“For me, it’s too much to play on this court and next year I will ask to play on court number nine.

“A sort of hidden court where there’s nobody there.”

It was an emotional match for Garcia who was reduced to tears after the loss. She simply crumbled under pressure, something she needs to learn to deal with if she is to make it to the top of the game.

The following slam did not help matters. The Frenchwoman found herself with match points against Heather Watson in the first round of Wimbledon, but ended up losing 8-6 in the third. Garcia has done this more than once in 2015, and on other occasions has simply gone away in matches she was in control of.

Tactically Garcia is lacking too. A woman that can do anything on court often resorts to one dimensional ball bashing which leaves you thinking ‘Why isn’t she using all the weapons at her disposal?’ The most glaring is the return positioning that makes Roger Federer’s SABR look ultra-defensive in comparison. The hype aggressive return strategy can work against the slower serves like Sara Errani, but against bigger serves it is a very questionable tactic.

Garcia is still very young and maturing, so the ability to deal with her emotions and figure her way through matches might come with time. Right now however she is still lacking that killer edge that makes champions. Improvements have been made, she just needs to make the right steps forward.

What can she do to improve?

Of course she is not technically perfect, who is? But where Garcia needs improvement is the mental side of the game. Maybe she could do with some new advice, someone else to look to? A new coach?

Caroline has been coached by her father Louis-Paul Garcia all her life, and it is very much a family affair with the special daddy-daughter relationship they have. Dad has done very well thus far to get his daughter into the top 40, but how far can he really take her? He has little to no tennis coaching qualifications, and did not play the game at elite level. Maybe the answer is a new opinion, a new strategy from someone with more experience?

It might not be simple for Caroline to let her father go, especially given their relationship, the sacrifices he has made and how far he has brought her. It also will not be easy for Louis-Paul to step aside and let his daughter go, but it is the difficult decisions that make elite tennis players.

That is not to say that Garcia can’t make it with her dad. There may be a way for a coach to work alongside Dad so she can get the best of both? Who knows? But it is certainly something worth looking at and exploring.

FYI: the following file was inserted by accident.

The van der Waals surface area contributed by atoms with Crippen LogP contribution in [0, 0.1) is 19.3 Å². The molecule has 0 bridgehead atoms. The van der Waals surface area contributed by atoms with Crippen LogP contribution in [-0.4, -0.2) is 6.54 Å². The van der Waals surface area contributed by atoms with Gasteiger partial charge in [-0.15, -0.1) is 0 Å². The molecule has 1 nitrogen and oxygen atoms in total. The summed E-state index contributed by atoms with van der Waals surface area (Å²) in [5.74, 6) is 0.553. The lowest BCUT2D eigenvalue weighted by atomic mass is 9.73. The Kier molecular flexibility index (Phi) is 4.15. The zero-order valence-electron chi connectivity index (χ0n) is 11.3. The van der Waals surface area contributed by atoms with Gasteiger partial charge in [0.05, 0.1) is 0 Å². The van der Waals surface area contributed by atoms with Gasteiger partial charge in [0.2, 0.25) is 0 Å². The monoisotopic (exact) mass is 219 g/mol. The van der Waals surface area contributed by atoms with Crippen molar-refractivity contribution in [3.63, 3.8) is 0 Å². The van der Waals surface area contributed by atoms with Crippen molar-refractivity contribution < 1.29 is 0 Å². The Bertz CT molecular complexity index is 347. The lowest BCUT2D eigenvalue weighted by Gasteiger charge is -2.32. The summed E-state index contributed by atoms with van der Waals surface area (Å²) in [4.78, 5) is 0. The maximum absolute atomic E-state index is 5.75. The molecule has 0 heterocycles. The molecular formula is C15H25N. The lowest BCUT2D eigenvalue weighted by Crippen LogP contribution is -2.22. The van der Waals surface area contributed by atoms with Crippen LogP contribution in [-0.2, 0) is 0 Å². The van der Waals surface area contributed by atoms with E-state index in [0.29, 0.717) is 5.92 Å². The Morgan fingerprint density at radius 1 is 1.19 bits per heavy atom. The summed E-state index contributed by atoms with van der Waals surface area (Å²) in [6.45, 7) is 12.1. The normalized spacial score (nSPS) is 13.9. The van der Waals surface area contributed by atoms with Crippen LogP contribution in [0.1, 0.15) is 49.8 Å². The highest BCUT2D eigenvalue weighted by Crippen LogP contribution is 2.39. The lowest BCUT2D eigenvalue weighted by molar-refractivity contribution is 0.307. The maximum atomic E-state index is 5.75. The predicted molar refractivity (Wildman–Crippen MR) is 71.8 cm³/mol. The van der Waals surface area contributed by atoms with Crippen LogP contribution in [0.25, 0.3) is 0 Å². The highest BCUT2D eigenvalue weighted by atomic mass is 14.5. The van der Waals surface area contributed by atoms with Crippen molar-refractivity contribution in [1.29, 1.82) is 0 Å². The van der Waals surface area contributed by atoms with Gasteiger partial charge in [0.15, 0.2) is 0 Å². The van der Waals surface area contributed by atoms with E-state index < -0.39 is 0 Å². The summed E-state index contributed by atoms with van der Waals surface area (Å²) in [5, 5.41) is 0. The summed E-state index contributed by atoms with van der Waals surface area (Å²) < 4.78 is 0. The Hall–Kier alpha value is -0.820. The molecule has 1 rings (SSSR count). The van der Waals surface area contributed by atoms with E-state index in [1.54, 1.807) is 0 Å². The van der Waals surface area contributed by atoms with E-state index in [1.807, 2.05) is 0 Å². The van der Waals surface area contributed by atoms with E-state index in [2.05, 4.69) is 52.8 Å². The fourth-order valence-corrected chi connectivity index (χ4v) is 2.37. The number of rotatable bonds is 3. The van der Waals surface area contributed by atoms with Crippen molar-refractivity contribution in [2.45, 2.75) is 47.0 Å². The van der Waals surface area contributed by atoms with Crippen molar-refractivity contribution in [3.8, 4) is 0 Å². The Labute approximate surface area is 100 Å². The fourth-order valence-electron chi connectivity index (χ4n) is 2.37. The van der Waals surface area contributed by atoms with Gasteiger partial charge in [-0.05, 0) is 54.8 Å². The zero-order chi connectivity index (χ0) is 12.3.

Garcia looks set to finish inside the top 40 in 2015, which is good, but rather disappointing considering her impressive start to the season. It looked for all the world she would finish top 20 or at least top 30 but poor form starting at Roland Garros has cost her dearly.

There are still tournaments left for the rising star to improve her ranking this year, but it is unlikely she will rise much higher this year.

Garcia will likely make Singapore in the doubles and perhaps the rising stars invitational if she can get enough votes, which is a good experience for her.

2016 will be an interesting year for Garcia, with a lot to defend up to Roland Garros and very little afterwards. If she can maintain a good ranking up to her home slam there is no reason she can’t finish top 20 or higher. However, she has to make sure she does not let her ranking slip at the start of the year with all those points to defend.

From there onwards, who knows what she might achieve. Garcia certainly has the talent to become a special player capable of achieving great things, but that is all down to her.

The tour will be a wide open place once Serena Williams retires. There’s a lot of young talent out there, but none set to dominate the tour. There is a place for Garcia at the top of the game, she just needs to earn it.

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  1. Garcia has not piqued my interest thus far, yet this was such an interesting and informative read. This is the kind of in-depth player analysis I find invaluable.

    Fascinating background on Caroline’s first match at RG vs Sharapova. Nice pic of Maria/Caroline handshake at net. Seems to capture Maria’s respect/admiration for Garcia after the epic collapse. (Of course, I could be wrong in my interpretation. Anyone who’s watched Maria over the years knows she can be pretty mocking/insulting/gloating when she’s feeling feisty.)

    Interesting–Frenchwoman Amélie Mauresmo had the same problem playing at her home country’s grand slam event. A two-time GS winner in her career, she never got further than the quarters at RG.

    Neat comments regarding her return positioning. I thought the tactic looked bizarre as well the first time I noticed it. Looks like something Mr. Bartoli would have coached Marion to do. (Hmmm–then again Marion finally did win a Grand Slam–haha.)

    I’ll now watch Garcia with much more interest and awareness after reading this well-written breakdown of her game and history.